3. The role smaller charities play in their communities: using their well-established and far-reaching networks to act as the ‘glue’ that holds communities together. Examples in the research include charities helping communities cope better with funding cuts and service fragmentation. This combination of distinctive features in smaller charities is greater than the sum of their parts and offers additional benefits including: individual value for their clients, such as building confidence and self-esteem to help them prepare for and secure employment; economic value through charities buying goods and services locally and added value through recruiting more volunteers than larger charities and bringing in new funding from trusts and others which typically can triple the income they received from the public sector.

Access the full report here: http://www4.shu.ac.uk/research/cresr/sites/shu.ac.uk/files/value-of-small-final.pdf 

The Value of Small was commissioned by Lloyds Bank Foundation for England and Wales and conducted by an independent research team comprising the Centre for Regional Economic and Social Research (CRESR) at Sheffield Hallam University; the Institute for Voluntary Action Research (IVAR) and the Centre for Voluntary Sector Leadership at the Open University.

The possible, not the perfect: Learning from funder responses to emergencies

In response to three different emergencies during Summer 2017 funders dispensed with ‘business as usual’ in order to provide urgent support to community organisations and services. We looked at what they did differently; what we can learn about responding effectively in an emergency; and what opportunities there may be for day-to-day grant-making practices. 

 

The collaborative programmes we looked at demonstrate that it is possible for funders to step outside their normal way of working. Drawing on their experience, we have proposed four areas where there is real potential to bring greater urgency, responsible lightness of touch and more open relationships into funders’ everyday work. 

Case Study Three: Volunteers Supporting Families (VsF), Southend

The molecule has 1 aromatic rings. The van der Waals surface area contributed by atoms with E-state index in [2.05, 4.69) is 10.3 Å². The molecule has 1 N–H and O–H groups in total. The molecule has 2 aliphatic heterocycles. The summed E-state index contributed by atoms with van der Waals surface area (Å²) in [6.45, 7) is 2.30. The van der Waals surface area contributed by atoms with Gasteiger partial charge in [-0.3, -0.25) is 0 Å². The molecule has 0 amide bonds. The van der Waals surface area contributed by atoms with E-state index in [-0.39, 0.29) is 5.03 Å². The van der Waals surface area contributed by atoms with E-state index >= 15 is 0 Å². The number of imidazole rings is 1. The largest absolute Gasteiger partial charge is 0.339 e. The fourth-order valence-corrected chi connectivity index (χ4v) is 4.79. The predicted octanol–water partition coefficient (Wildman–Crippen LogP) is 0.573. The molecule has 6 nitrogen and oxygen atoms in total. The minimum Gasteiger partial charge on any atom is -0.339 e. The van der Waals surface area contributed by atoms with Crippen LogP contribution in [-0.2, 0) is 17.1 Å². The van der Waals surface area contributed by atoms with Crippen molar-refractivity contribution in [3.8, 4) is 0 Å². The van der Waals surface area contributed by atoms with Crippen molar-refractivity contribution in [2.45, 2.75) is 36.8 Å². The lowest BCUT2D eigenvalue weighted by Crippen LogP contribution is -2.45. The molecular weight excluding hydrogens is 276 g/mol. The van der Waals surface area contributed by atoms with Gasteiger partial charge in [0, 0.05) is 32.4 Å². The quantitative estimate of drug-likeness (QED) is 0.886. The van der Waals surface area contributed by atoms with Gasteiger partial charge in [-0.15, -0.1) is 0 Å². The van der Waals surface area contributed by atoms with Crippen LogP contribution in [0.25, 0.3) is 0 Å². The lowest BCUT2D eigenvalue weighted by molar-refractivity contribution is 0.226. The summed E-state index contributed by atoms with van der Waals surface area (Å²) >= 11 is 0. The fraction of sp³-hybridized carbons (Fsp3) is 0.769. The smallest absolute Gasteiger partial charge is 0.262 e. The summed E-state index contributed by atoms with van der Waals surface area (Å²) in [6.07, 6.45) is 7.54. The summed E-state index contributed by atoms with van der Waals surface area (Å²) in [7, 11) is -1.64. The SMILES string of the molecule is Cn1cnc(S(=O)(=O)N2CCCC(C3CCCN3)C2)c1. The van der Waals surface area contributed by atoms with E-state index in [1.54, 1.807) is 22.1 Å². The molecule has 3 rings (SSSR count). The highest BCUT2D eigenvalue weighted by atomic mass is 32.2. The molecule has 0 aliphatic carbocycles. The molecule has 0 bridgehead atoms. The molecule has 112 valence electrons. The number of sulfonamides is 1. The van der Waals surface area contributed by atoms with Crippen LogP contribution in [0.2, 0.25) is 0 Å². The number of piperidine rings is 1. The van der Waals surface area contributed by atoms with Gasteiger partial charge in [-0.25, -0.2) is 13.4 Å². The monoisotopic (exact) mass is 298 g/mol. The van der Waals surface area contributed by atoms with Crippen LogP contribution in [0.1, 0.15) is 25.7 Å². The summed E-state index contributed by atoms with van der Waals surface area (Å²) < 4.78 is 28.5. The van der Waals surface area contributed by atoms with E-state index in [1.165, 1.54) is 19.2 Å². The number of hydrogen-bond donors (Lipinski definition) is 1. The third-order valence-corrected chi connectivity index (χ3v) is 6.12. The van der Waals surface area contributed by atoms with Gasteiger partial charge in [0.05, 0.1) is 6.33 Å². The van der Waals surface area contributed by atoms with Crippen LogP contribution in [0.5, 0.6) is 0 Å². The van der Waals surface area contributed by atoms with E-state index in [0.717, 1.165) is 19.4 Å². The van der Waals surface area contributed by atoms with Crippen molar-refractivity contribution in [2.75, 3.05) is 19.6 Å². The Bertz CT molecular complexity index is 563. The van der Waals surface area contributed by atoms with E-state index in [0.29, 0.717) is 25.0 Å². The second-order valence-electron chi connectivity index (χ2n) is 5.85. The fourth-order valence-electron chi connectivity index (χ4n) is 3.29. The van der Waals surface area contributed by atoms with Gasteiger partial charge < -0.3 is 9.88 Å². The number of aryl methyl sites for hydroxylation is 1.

As part of the Volunteering and Early Childhood Outcomes evidence review we provided three case studies of current or recent volunteer programmes that illustrate and elaborate some of the points raised in the report. This is Case Study Three: Volunteers Supporting Families (VsF), Southend. 

The case studies are based on desk review of project documents and evaluation reports that include parents’ own views and experiences; and telephone interviews with key personnel in each of the projects.

Case Study Two: HENRY Parent Champions

As part of the Volunteering and Early Childhood Outcomes evidence review we provided three case studies of current or recent volunteer programmes that illustrate and elaborate some of the points raised in the report. This is Case Study Two: HENRY Parent Champions

The case studies are based on desk review of project documents and evaluation reports that include parents’ own views and experiences; and telephone interviews with key personnel in each of the projects.

Case Study One: Bradford Volunteer Doula Service

As part of the Volunteering and Early Childhood Outcomes evidence review we provided three case studies of current or recent volunteer programmes that illustrate and elaborate some of the points raised in the report. This is Case Study One: Bradford Volunteer Doula Service.

The case studies are based on desk review of project documents and evaluation reports that include parents’ own views and experiences; and telephone interviews with key personnel in each of the projects.

People, places and health agencies: Lessons from Big Local residents

Local Trust commissioned this research because health and wellbeing had been identified as a priority in many Big Local areas; and because the areas that were already working with health agencies said that this relationship was both rewarding and challenging. The research addressed two questions:

 

• Do Big Local areas and health agencies have common goals?

• How can they develop workable relationships?

Small charities and social investment

In our latest report we take a close look at the ‘social investment journey’ of 25 small charities, providing in-depth insights into their motivation, experience of the process, challenges encountered and the support they received. Identifying what is important to small organisations and what actions can improve the journey.

Thinking about sustainability

Expectations and requirements for ‘sustainability’ can become a source of misunderstanding and difficulty. This report looks at the meanings and assumptions behind the word and what funders can do to help.